Heat, huge starting pace and demanding climbs of Aspin & Tourmalet mark second Pyrenees stage; Quintana and Valverde keep 3rd and 4th overall in Tour de France
Though it took almost 80km to form the day's early breakaway, the exigente of stage eleven in the 2015 Tour de France was 'reduced' to high temperatures and a tremendous route over the cols of Aspin (Cat-1), Tourmalet (HC) and the softer, final climb of Caurerets (Cat-3), which did not witness big chances in the first ten places of the GC.
The control by race leader Chris Froome's Sky team kept the group under control, despite a brief move by Astana halfway through the second ascent which left it reduced to about twenty riders –including three of the Movistar Team: Castroviejo, Valverde and Nairo Quintana-. The short field completed together, with some final suffering by Nibali (AST) and late attacks from Mollema (TFR) and Gallopin (LTS), the final 45km of racing, while Rafal Majka (TCS) took the break to fruition with a solo success.
Quintana remains in 3rd overall and on top of the young riders' competition, 3'09" behind Froome, while Alejandro Valverde, who took two seconds into the finishing sprint, stays in 4th at 3'59". The telephone squad will tackle one of the toughest days in this year's Grande Boucle tomorrow, arguably the Queen stage over 195km and the ascents of Portet d'Aspet (Cat-2), la Core (Cat-1), Lers (Cat-1) and another mountain-top finish in Plateau de Beille (HC).
Nairo Quintana: "It was a day of heat, too much for my liking. The pace was high all day, there were lots of attacks from the very start and some riders not dangerous for the GC went apart after a long while. With the speed we were keeping and with no chance to try anything, from that point on, our intention was a bit of 'getting through the day', waiting for what we can really do into the following stages. The wear and tear is really hitting the bunch with all that we went through so far in this race. I had good legs and that's important; let's hope to keep them day by day. Attacking tomorrow? It might be possible, we'll see how the race goes, keep Chris under control and, should I find the legs for that, why not trying. Depending on how the rivals are doing, we might try as well and take the team forward. Yesterday's stage was more important for me, but tomorrow's is also demanding. We hope to feel well and have the team doing things right tomorrow."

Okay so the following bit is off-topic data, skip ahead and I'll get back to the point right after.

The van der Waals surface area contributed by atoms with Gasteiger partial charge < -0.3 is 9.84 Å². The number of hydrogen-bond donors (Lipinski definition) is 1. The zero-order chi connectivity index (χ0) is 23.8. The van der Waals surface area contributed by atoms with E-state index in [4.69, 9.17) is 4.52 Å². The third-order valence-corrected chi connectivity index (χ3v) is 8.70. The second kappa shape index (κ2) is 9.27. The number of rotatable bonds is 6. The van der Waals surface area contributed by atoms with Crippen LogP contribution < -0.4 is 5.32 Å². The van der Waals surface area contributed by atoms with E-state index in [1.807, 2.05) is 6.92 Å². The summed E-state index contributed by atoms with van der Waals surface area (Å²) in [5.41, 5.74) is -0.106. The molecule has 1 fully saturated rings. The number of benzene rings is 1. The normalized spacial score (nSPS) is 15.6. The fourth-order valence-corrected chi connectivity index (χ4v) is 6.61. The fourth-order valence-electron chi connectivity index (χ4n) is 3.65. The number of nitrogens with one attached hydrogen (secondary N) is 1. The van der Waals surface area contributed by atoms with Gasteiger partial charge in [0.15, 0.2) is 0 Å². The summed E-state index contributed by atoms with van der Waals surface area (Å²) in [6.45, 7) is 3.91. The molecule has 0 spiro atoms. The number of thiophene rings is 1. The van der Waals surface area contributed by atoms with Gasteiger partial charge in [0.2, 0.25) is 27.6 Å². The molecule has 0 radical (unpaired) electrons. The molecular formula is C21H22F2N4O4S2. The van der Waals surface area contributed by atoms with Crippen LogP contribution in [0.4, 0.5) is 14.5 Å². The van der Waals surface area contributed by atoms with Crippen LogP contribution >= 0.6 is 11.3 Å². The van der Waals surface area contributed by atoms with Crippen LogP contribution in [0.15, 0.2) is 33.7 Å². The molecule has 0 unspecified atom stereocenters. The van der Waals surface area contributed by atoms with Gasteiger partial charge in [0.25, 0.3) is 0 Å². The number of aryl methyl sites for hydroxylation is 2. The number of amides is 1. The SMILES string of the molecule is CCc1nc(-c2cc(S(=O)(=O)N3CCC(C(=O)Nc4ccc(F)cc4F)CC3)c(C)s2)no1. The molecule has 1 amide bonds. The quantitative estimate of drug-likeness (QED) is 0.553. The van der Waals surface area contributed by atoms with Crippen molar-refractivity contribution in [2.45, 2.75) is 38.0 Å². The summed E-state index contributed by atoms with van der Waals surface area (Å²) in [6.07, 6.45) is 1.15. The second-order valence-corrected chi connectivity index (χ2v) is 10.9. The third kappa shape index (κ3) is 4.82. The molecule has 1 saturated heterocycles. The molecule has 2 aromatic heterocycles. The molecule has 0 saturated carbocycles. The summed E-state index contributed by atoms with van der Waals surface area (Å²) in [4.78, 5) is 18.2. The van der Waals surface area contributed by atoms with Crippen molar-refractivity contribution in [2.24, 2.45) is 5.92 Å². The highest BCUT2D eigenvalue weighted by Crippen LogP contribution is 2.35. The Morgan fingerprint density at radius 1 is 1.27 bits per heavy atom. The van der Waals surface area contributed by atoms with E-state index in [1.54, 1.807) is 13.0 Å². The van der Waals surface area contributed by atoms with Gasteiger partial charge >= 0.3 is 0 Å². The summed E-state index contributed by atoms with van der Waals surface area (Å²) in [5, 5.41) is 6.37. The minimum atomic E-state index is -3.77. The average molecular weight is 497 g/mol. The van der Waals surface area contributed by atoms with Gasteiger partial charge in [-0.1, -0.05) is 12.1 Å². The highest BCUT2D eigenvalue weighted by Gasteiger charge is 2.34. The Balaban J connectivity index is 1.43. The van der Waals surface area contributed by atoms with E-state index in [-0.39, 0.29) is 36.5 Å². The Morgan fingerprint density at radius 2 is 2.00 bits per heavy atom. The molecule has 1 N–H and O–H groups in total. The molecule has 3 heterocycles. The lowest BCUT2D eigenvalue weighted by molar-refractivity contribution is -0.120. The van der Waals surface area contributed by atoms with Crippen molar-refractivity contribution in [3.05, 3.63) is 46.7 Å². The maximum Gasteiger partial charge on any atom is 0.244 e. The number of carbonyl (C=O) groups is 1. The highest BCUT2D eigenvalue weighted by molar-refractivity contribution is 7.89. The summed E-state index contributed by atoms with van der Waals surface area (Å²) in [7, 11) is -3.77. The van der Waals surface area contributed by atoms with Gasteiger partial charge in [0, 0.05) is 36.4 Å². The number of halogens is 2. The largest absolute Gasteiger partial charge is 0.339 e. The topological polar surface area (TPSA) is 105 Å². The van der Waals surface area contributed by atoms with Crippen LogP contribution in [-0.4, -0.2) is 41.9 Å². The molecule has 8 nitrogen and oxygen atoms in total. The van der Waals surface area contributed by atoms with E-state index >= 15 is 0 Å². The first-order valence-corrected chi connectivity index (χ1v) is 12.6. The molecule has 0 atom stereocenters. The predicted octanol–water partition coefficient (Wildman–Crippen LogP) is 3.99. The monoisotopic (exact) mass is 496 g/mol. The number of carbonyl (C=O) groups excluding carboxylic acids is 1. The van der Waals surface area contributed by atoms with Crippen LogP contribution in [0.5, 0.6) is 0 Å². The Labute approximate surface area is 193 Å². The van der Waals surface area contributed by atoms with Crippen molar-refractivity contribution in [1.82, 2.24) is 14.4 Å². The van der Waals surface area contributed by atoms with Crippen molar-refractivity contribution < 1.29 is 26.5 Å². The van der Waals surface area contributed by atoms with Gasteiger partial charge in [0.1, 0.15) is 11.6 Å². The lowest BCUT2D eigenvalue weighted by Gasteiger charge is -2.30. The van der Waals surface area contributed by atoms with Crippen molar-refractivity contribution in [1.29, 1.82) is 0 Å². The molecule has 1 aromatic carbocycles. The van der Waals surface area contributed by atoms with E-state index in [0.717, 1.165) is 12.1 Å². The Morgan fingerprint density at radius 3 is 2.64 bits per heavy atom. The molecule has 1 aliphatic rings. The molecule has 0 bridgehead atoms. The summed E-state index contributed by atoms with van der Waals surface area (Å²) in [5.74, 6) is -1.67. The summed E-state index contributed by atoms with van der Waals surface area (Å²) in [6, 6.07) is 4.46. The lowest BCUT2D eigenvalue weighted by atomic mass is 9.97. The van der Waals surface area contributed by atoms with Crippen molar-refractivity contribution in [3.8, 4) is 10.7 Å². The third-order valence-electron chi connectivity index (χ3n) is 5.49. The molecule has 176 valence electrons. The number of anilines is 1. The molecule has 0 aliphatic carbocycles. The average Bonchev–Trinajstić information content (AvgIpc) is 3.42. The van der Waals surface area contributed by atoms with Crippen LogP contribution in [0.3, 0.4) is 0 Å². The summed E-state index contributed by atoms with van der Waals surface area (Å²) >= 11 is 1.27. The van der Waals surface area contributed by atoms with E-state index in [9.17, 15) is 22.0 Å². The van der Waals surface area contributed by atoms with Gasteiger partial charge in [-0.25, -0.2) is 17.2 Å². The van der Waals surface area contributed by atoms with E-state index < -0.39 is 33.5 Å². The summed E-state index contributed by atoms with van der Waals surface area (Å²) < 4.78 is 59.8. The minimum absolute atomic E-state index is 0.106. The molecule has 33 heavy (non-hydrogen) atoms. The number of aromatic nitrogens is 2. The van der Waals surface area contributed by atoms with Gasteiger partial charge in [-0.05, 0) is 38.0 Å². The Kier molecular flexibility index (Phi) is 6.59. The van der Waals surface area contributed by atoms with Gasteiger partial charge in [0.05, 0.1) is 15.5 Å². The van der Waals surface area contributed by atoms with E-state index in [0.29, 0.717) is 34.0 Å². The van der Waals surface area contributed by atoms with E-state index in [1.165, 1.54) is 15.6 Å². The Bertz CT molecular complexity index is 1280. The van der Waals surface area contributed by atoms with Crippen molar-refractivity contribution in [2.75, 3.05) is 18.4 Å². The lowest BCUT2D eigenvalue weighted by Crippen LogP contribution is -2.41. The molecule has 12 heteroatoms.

José Herrada: “There were a lot of attacks from us at the beginning, all teams trying to get people into the escape, but Sky didn't want to let us any of our team go away. Still, we tried to make things harder behind the break and fought to keep our chances alive until 60km in – people were really 'sinking', many riders losing contact. Afterwards, Astana set a pace that didn't allow for much to happen. [Asked about fear within the favourites to try anything after yesterday] It's not a matter of fear; rather than that, they showed again to be strong. They were keeping the front all day, there weren't either many domestiques to prepare attacks from the favourites' group and we also weren't in the best condition to try and move the race. For the time being, we're in Paris podium position; now, we must keep making the race harder, try to take Van Garderen out of contention and, later on – I don't know whether it'll be tomorrow or maybe in the Alps – try to mess things up into the Sky train.”
Eusebio Unzué: “A scenario like yesterday's was predictable – though you couldn't think at all about the gaps we saw, a major shakeup in the GC – and today's outcome was also into the plan. Probably, a harder finish would have encouraged someone else to try something different in the Tourmalet, but a descent like that one, 20-ish kilometers, and a light ascent at the end made harder for anyone to try, especially considering what's in store tomorrow, a beast of a stage. Sky had to work a bit more today; let's see whether the race takes their toll on them and we can find a chance to attack. There's no doubt that tomorrow's route will be another big test for everyone and will change the expectations on many riders. Surely Froome won't lose a chance to put more time on his GC rivals – we'll try to keep his pace."